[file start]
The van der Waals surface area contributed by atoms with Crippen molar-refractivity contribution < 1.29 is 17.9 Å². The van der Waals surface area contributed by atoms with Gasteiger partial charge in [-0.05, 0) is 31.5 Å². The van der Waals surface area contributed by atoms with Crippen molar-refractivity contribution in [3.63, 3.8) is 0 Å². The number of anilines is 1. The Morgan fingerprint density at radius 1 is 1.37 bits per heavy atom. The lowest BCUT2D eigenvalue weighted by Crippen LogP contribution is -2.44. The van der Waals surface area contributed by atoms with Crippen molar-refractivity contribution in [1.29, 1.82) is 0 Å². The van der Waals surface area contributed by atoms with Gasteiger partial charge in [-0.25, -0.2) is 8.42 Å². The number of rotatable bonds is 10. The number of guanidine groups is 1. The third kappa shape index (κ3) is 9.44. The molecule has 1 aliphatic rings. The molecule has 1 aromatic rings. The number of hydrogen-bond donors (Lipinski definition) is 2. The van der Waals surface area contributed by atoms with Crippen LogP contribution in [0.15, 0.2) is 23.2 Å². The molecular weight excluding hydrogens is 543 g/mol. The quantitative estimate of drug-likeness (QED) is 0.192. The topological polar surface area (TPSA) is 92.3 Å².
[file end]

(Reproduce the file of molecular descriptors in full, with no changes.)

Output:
The van der Waals surface area contributed by atoms with Crippen molar-refractivity contribution < 1.29 is 17.9 Å². The van der Waals surface area contributed by atoms with Gasteiger partial charge in [-0.05, 0) is 31.5 Å². The van der Waals surface area contributed by atoms with Crippen molar-refractivity contribution in [3.63, 3.8) is 0 Å². The number of anilines is 1. The Morgan fingerprint density at radius 1 is 1.37 bits per heavy atom. The lowest BCUT2D eigenvalue weighted by Crippen LogP contribution is -2.44. The van der Waals surface area contributed by atoms with Crippen molar-refractivity contribution in [1.29, 1.82) is 0 Å². The van der Waals surface area contributed by atoms with Gasteiger partial charge in [-0.25, -0.2) is 8.42 Å². The number of rotatable bonds is 10. The number of guanidine groups is 1. The third kappa shape index (κ3) is 9.44. The molecule has 1 aliphatic rings. The molecule has 1 aromatic rings. The number of hydrogen-bond donors (Lipinski definition) is 2. The van der Waals surface area contributed by atoms with Crippen LogP contribution in [0.15, 0.2) is 23.2 Å². The molecular weight excluding hydrogens is 543 g/mol. The quantitative estimate of drug-likeness (QED) is 0.192. The topological polar surface area (TPSA) is 92.3 Å².